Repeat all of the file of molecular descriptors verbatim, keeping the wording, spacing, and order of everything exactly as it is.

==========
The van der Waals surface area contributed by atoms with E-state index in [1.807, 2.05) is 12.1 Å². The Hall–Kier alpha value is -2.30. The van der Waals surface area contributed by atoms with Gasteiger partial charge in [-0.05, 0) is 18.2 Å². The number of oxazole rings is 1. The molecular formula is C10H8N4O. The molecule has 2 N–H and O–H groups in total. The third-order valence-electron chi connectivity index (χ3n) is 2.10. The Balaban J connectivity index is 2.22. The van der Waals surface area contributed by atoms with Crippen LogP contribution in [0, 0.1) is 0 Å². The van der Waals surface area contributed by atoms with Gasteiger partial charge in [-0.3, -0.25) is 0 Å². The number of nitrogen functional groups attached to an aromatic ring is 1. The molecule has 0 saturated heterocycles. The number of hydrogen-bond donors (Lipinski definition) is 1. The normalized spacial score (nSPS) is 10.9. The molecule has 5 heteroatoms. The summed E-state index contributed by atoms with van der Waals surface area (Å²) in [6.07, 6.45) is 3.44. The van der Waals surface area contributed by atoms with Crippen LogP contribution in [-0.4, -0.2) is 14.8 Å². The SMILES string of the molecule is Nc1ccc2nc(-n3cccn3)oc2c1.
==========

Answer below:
The van der Waals surface area contributed by atoms with E-state index in [1.807, 2.05) is 12.1 Å². The Hall–Kier alpha value is -2.30. The van der Waals surface area contributed by atoms with Gasteiger partial charge in [-0.05, 0) is 18.2 Å². The number of oxazole rings is 1. The molecular formula is C10H8N4O. The molecule has 2 N–H and O–H groups in total. The third-order valence-electron chi connectivity index (χ3n) is 2.10. The Balaban J connectivity index is 2.22. The van der Waals surface area contributed by atoms with Crippen LogP contribution in [0, 0.1) is 0 Å². The van der Waals surface area contributed by atoms with Gasteiger partial charge in [-0.3, -0.25) is 0 Å². The number of nitrogen functional groups attached to an aromatic ring is 1. The molecule has 0 saturated heterocycles. The number of hydrogen-bond donors (Lipinski definition) is 1. The normalized spacial score (nSPS) is 10.9. The molecule has 5 heteroatoms. The summed E-state index contributed by atoms with van der Waals surface area (Å²) in [6.07, 6.45) is 3.44. The van der Waals surface area contributed by atoms with Crippen LogP contribution in [-0.4, -0.2) is 14.8 Å². The SMILES string of the molecule is Nc1ccc2nc(-n3cccn3)oc2c1.